Patricia Esquivias goes back to the history of buildings located at numbers 111-119 Paseo de la Castellana in Madrid,which used to be called Avenida del Generalísimo. They were built in the late fifties when Franco’s regime was beginning to open up. In architecture this meant leaving behind Academicism and opting for a style more in step with the basic principles of Modernism, as well as being understood as a tool for the construction of the collective imaginary: a new country to be discovered by its inhabitants and by the rest of the world. In this regard, architects played a critical role, becoming both clients and patrons of other artists, painters and sculptors who they commissioned to decorate the majority of buildings in this period.In fact, one of the main intellectual debates of the time was the role that the arts were to play in this context and the inclusion ofarchitecture within the arts, placing it on a par with sculpture, painting or photography; a philosophy common to American and European artists of the period.
These buildings and their balconies decorated with ceramic murals are the starting point for a process of research that ledPatricia Esquivias to focus on this particular moment in the history of Spain. And she did so not just through the facts (if such a thing has every really existed, as a concept), but also through the personalstories of the people who were part of it. One by one, overlapping and intertwining their experiences with Esquivias’s personal focus, we get a better grasp of the moment, and from there we can begin to question our vision of the present. This whole process of research is captured in videos, photos,drawings, examples of decorative arts and crafts and works by other artists (Manuel S. Molezún, Amadeo Gabino, Alberto Sánchez) and architects (Miguel de Artiñano and Fernando Garrido).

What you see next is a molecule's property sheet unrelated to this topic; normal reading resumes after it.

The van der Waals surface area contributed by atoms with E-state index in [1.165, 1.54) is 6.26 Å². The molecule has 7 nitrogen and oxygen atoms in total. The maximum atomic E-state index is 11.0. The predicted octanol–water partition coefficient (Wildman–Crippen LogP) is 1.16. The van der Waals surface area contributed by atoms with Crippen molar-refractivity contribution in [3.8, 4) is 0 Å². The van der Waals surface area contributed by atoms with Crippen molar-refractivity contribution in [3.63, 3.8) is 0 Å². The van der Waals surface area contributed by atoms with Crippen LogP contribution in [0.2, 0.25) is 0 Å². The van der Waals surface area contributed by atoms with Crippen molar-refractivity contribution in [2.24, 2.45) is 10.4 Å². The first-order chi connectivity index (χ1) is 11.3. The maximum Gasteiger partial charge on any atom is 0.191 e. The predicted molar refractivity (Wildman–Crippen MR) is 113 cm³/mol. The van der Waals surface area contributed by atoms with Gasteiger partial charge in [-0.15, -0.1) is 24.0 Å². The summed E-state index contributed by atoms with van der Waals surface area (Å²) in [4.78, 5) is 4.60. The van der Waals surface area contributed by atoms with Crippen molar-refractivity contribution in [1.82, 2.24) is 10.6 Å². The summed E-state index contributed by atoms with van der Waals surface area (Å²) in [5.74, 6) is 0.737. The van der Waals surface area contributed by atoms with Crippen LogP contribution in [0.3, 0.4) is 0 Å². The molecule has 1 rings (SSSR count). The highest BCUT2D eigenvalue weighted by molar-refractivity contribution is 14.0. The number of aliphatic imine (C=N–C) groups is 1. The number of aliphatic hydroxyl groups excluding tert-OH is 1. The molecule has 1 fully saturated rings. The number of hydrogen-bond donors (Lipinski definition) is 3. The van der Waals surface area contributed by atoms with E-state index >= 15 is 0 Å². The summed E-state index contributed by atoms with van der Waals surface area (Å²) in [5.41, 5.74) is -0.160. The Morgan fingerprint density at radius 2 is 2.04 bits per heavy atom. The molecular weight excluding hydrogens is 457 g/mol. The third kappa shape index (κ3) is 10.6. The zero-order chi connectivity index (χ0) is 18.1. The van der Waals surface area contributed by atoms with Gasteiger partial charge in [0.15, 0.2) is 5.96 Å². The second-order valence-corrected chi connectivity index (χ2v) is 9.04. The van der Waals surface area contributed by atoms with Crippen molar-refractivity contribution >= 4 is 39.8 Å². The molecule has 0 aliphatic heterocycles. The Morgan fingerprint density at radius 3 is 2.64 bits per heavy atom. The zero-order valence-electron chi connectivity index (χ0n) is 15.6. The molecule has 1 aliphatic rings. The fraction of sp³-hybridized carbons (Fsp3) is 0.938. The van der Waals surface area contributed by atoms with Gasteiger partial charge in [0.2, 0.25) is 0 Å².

This project affords a gateway to the key issues underlying Patricia Esquivias’s practice: populararchitecture observed by the people and the culture that use it. Therein the inclusion of other works that reference pre-colonial cultural in South America, or the migratory flow of people from the north of Morocco to various destinations in Europe. The exhibition walkthrough continues with Off a Short Stay (in progress), an exploration of how we live, the (both public and private) spaces we inhabit and how their uses have changed with respect to our values and aspirations. This seriesconnects with Esquivias’s desire to respond to thecontradictions of our society, or at least to register them and, by making them visible, raise our awareness of them.
Patricia Esquivias was born in Caracas in 1979 but grew up in Madrid, where she currently lives and works. She studied art in London and in San Francisco. In Madrid she worked alongside Manuela Moscoso in the programming for los29enchufes. Since2005 her work has centred primarily on video and has been seen in Spain (Museo Nacional Reina Sofía, CA2M, MACBA),Germany (Frankfurter Kunstverein, 5th Berlin Biennale), USA (White Columns, New Museum, Hammer Museum, Midway Contemporary Art) and in England (East International, Tate Modern). She has had residencies at Akademie Schloss Solitude inStuttgart, Skowhegan School of Art in Maine, Wiels in Brussels, as well as in Mexico, Colombia and Morocco